Marcello




msg:59719
 3:35 pm on Sep 20, 2004 (gmt 0)

The "URL Removal Tool" from Google only works to remove pages from your own site, not to remove pages from someone else's site.

Because:
"your webmaster must first insert the appropriate meta tags into the page's HTML code"
which are:
<META NAME="GOOGLEBOT" CONTENT="NOINDEX, NOFOLLOW">

This is very normal, as it would be too easy to have pages removed from sites you dont like.

dirkz




msg:59720
 4:08 pm on Sep 20, 2004 (gmt 0)

Just took a look at webdudes problem:

The redirect URL (link.php?id=blabla) is a meta redirect to *their* homepage, while Google's cache shows webdude's Site.

This is definitely cloaking.

Disguising as Googlebot doesn't help, the cloaking must be IP based.

questwtg




msg:59721
 4:16 pm on Sep 20, 2004 (gmt 0)

This is very interesting. I had no idea this page/site hijacking is possible in Googles search. If you can't get Google to respond to this problem with Google search. Maybe the news site can get Google to respond to this question of a Google page/site hijacking. Maybe if you all emailed a link of this discussion to your favorite news site, they may publish a news story about this problem. Then Google would have to reposed to the news report.

quotations




msg:59722
 4:39 pm on Sep 20, 2004 (gmt 0)

If you can't get Google to respond to this problem with Google search

See my note above.

Google has responded.

They stated that they do not consider this to be a problem and that I should leave them alone.

[edited by: quotations at 4:48 pm (utc) on Sep. 20, 2004]

dirkz




msg:59723
 4:47 pm on Sep 20, 2004 (gmt 0)

> The reply I got from webmaster at google.com clearly stated that they did not care about this technique and that it is perfectly within their current guidelines.

vs.

> They stated that they do consider this to be a problem and that I should leave them alone.

Which one is the right one?

quotations




msg:59724
 4:51 pm on Sep 20, 2004 (gmt 0)

Do [not] consider it to be a problem.

Both are now right.

Sorry for the missing word.

webmaster @ google .com believes that they are handling this properly.

They do not care if the top site about widget gardening in the SERPS is actually a porn site because of this bug.

webdude




msg:59725
 5:02 pm on Sep 20, 2004 (gmt 0)

quotations,

You actually got a response from them like that? I guess I would have preferred no response as in my case. Of course, I am still unsure of the cloaking issue. I still don't have hard evidence on whether a cloak is happening or not. So, I am still unsure as to if it is a google problem or not.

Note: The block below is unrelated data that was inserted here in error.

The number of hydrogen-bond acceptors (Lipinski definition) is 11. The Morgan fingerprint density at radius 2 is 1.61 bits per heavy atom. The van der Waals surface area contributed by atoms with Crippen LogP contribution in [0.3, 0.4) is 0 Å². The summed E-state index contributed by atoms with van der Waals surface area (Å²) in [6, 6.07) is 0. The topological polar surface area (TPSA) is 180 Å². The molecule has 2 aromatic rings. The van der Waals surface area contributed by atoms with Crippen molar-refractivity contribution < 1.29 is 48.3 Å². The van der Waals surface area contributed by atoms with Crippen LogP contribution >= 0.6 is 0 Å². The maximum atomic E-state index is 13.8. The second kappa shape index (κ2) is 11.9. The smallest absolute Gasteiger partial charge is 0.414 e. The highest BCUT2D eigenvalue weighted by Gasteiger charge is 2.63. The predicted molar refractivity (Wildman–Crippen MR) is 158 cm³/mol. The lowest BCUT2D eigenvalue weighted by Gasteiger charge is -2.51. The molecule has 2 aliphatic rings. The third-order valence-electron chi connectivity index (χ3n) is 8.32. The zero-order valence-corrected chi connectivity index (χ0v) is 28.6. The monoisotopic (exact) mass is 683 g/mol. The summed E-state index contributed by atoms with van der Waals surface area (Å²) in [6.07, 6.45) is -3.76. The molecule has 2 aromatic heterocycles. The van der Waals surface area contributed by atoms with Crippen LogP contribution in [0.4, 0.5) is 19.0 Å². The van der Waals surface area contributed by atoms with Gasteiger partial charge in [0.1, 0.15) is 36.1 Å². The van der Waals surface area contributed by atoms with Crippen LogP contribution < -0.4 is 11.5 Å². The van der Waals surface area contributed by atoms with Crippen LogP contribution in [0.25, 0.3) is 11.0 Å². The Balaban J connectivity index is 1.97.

Seems that this isn't just exclusive to google either. I have read posts on the Y forum of this as well.

But here is the kicker!

I checked the EXACT same keywords in Yahoo, and they all link DIRECTLY to my page. In other words (stay with me now...)

keyword1 keyword2 keyword3 returns #3 in Google, #6 in Yahoo - Yahoo links to my page, Google links to offending site.

keyword1 keyword2 keyword4 returns #5 in Google, #5 in Yahoo - Yahoo links to my page, Google links to offending site.

keyword1 keyword2 returns #50 in Google, #63 in Yahoo - Yahoo links to my page, Google links to offending site.

So now, at least for me, it seems to be related to Google only. However, if you think about it, this may give more weight to the argument for cloaking if the cloak is IP based. Google only? Don't know yet.

I still have 2 subpages of my site in the #500s of G, but nothing for main keyphrases or links to my home page unless you do a search for the title in which I have the first 3 spots now for various pages.

HEY! Wait a minute. A search for the title last week showed my site #1 and the offending site #2. I can't find the offending site now out of the first 100 results.

Is this progress? I'll have to wait and see.

Still awaiting reponses for the cloaking test.

gemini




msg:59726
 5:50 pm on Sep 20, 2004 (gmt 0)

would
Disallow: /links.php
to remove the cached pages from Google's index do the job for all the /links.php?333 pages? Or there actually has to be a list of all the pages? Thanks

dirkz




msg:59727
 5:59 pm on Sep 20, 2004 (gmt 0)

If a link has page A as content in the Google cache but redirects to page B in the actual search and both are on different domains ... Deception can't go any further.

I wish I was more familiar with the technique, I would hijack some really high profile sites (how about google itself?) instantly and see whether cloaking *then* becomes an issue for google.

quotations




msg:59728
 7:34 pm on Sep 20, 2004 (gmt 0)

quotations,
You actually got a response from them like that? I guess I would have preferred no response as in my case. Of course, I am still unsure of the cloaking issue. I still don't have hard evidence on whether a cloak is happening or not. So, I am still unsure as to if it is a google problem or not.

The Google response ("go pound sand") was actually better than the Yahoo response ("Your site has been manually removed from the index.")

The cloak is easy to spot.

1. Find the offending page in the SERPS.

2. Click on the Cached Version to see the page which is on your site. That is what Googlebot saw and indexed and ranked the page based on.

3. Click on the SERP link to see the porn gateway page on their site.

4. Complain to Google.